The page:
Windsor Towns Consider Shared Police Force
05/23/11 7:34AM By Susan Keese
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Officials say the policing needs of Vermont towns are changing.
VPR's Susan Keese has more.
(Keese) Ralph Johnson has spent 43 years as West Windsor's town constable. When he started out, the job was more about chasing stray dogs than pursuing criminals and solving crimes.
Now when he's called out, it's often more serious.
(Johnson) "We started getting B and E's when they put the interstate up through here. More domestics, motor vehicle accidents, had one homicide, a kidnapping. I caught people coming out of houses when they broke in several times."
(Keese) Johnson who is 83, uses his own car on the job. In a pinch he can call on the state police for backup, or the Windsor County Sheriff, or the town of Windsor's small police department.
But he says the response time varies, from right away to as long as an hour.
(Johnson) "All depends on the time of day and night and where the troopers are."
(Keese) Fewer Vermont towns these days use their constables as their chief law enforcement officer. But for those that do, the rules are changing.
A law that goes into effect a year from now requires hundreds of hours of Police Academy training for town constables with police powers.
When that happens, Johnson says he'll retire. That leaves West Windsor with a problem.
Glenn Seward is the tiny town's select board chairman.
(Seward) "I mean we've been very lucky over the past many years with the cost of Ralph's services. It's unlikely that we'll see that again."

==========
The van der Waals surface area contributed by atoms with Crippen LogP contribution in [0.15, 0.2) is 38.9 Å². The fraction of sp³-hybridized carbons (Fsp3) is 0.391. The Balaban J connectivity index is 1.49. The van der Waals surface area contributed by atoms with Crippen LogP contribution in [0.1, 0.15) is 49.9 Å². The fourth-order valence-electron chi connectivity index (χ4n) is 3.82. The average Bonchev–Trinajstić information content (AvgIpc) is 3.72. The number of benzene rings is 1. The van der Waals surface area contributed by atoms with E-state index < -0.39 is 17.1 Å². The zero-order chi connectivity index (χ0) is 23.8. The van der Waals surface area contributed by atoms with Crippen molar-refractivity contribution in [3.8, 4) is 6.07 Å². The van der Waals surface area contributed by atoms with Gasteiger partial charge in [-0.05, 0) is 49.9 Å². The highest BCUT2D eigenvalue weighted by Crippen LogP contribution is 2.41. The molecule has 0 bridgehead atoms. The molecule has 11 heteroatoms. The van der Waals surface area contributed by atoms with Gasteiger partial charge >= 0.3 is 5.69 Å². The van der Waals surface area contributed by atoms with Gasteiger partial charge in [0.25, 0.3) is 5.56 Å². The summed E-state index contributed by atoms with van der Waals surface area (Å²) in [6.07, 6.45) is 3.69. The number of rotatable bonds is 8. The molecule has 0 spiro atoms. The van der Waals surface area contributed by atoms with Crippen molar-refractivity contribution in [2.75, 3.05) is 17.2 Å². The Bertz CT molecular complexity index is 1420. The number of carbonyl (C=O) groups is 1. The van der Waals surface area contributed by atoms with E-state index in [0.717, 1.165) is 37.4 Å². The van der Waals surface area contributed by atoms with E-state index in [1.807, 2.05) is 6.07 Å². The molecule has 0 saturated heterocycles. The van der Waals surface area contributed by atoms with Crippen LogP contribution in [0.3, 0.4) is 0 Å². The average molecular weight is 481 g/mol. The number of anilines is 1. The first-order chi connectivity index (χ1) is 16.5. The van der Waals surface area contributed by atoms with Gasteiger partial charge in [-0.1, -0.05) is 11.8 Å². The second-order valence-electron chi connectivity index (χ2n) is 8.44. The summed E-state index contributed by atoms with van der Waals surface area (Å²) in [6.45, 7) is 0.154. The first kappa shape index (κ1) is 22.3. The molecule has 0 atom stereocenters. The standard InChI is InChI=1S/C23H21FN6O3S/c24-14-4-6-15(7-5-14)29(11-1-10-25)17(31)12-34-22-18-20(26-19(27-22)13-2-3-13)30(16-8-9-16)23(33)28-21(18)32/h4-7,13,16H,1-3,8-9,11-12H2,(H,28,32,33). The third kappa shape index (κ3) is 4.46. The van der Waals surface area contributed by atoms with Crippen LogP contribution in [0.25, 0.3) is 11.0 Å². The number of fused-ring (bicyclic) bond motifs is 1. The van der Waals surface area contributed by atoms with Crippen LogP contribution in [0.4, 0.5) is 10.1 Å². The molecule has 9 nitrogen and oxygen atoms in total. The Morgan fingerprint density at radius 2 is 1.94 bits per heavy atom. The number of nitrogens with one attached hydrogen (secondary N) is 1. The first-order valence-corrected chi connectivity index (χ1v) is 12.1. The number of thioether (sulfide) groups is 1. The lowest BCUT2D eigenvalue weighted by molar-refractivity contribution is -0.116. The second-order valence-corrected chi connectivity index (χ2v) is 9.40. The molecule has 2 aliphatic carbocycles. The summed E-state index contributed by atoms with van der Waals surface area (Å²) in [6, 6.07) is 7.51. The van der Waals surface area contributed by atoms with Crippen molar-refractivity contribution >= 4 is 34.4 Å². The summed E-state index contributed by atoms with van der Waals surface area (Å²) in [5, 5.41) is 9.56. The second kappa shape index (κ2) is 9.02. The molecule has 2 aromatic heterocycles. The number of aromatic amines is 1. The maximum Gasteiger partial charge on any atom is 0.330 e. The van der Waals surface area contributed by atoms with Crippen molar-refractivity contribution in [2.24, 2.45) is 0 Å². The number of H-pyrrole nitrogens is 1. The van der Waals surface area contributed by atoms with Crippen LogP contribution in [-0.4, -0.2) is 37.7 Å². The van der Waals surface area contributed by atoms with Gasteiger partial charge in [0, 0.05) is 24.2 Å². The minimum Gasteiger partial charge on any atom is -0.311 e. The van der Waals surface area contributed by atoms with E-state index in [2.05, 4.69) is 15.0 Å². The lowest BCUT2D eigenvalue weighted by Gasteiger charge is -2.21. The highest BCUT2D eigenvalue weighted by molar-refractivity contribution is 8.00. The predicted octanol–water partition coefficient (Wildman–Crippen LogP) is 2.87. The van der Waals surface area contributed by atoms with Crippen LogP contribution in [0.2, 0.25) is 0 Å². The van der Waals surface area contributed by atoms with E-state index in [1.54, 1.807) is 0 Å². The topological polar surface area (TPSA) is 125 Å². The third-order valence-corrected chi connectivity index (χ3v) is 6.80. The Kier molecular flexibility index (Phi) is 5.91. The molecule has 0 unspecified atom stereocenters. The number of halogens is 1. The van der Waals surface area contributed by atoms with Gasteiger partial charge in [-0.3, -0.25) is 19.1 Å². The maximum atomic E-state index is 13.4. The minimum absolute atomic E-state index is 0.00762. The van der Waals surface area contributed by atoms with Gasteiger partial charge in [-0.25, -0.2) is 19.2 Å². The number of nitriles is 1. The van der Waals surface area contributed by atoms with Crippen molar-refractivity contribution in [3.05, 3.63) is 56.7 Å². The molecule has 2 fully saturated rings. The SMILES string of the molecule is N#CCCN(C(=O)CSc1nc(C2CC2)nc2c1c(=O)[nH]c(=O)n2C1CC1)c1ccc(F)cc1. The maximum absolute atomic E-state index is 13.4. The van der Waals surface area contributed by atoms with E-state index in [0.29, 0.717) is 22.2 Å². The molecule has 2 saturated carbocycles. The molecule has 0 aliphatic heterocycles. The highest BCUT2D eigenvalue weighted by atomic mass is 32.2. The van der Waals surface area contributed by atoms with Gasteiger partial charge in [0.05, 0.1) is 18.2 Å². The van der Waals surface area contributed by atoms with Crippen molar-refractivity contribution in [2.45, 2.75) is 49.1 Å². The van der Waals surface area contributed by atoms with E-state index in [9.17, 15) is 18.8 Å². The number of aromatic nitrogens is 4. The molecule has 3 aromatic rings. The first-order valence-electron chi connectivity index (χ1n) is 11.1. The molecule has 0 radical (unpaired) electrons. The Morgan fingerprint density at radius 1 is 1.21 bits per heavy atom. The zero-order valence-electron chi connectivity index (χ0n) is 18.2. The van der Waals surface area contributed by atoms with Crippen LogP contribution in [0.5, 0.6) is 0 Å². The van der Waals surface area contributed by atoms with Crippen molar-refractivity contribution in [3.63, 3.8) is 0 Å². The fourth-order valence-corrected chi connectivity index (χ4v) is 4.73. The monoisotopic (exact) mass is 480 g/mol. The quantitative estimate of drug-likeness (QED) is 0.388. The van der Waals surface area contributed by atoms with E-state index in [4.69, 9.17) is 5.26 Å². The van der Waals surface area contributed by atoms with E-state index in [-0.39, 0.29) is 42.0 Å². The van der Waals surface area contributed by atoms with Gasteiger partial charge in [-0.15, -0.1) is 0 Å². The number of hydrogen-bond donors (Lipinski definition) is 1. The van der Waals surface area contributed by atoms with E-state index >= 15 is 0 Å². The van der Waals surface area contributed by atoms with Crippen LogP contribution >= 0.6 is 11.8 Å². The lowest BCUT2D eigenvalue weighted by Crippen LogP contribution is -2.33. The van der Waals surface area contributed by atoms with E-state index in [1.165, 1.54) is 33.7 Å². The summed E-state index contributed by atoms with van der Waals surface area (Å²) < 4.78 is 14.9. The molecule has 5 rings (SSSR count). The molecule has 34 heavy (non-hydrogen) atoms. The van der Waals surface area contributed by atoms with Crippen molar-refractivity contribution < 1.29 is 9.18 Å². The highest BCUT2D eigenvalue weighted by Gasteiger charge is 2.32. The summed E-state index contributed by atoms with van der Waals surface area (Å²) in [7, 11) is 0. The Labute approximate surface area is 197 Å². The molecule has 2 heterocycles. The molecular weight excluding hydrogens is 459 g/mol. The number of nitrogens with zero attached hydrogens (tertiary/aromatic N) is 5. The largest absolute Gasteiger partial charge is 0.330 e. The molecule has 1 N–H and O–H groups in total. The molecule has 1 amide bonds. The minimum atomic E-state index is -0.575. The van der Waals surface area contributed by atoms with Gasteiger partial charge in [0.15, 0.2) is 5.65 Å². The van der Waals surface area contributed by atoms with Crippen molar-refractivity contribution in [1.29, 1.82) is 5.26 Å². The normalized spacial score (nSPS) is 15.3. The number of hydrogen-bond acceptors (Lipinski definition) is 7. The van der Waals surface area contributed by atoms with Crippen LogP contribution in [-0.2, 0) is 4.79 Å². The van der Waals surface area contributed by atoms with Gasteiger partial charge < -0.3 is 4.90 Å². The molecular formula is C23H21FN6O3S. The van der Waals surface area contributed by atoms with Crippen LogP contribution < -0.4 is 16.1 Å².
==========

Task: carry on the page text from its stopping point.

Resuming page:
(Keese) It was one of Seward's colleagues on the board who suggested forming a shared police department with neighboring small towns.
(Seward) "I sent some letters out to surrounding towns to test the waters and there was a very favorable response."
(Keese) Tom Kennedy of the Southern Windsor County Regional Planning Commission agreed to help organize a discussion of the idea. The first discussion was in April with the towns of Windsor, Weathersfield, Hartland and West Windsor at the table.
(Kennedy) "Towns are finding it harder and harder to replace these long-term constables. Also the cost of having a very small police department with a chief of police and a couple of part-time officers is getting very, very expensive. And so they were looking for other possible approaches."
(Keese) The town of Hartland currently contracts with the state police, but Kennedy says that option may be limited as demands on that agency increase.
Weathersfield town manager Jim Mullen says it used to be that a constable or very small police force - like Weathersfield's -- were enough for a small Vermont town.
(Mullen) "But the number of incidents involving serious matters keeps going up every decade. So we know that we need to transition to a police department. That can cover the town 24/7."
(Keese) The four-town group will meet this week to discuss the idea with a representative from the Vermont State Police.
For VPR News, I'm Susan Keese in Manchester.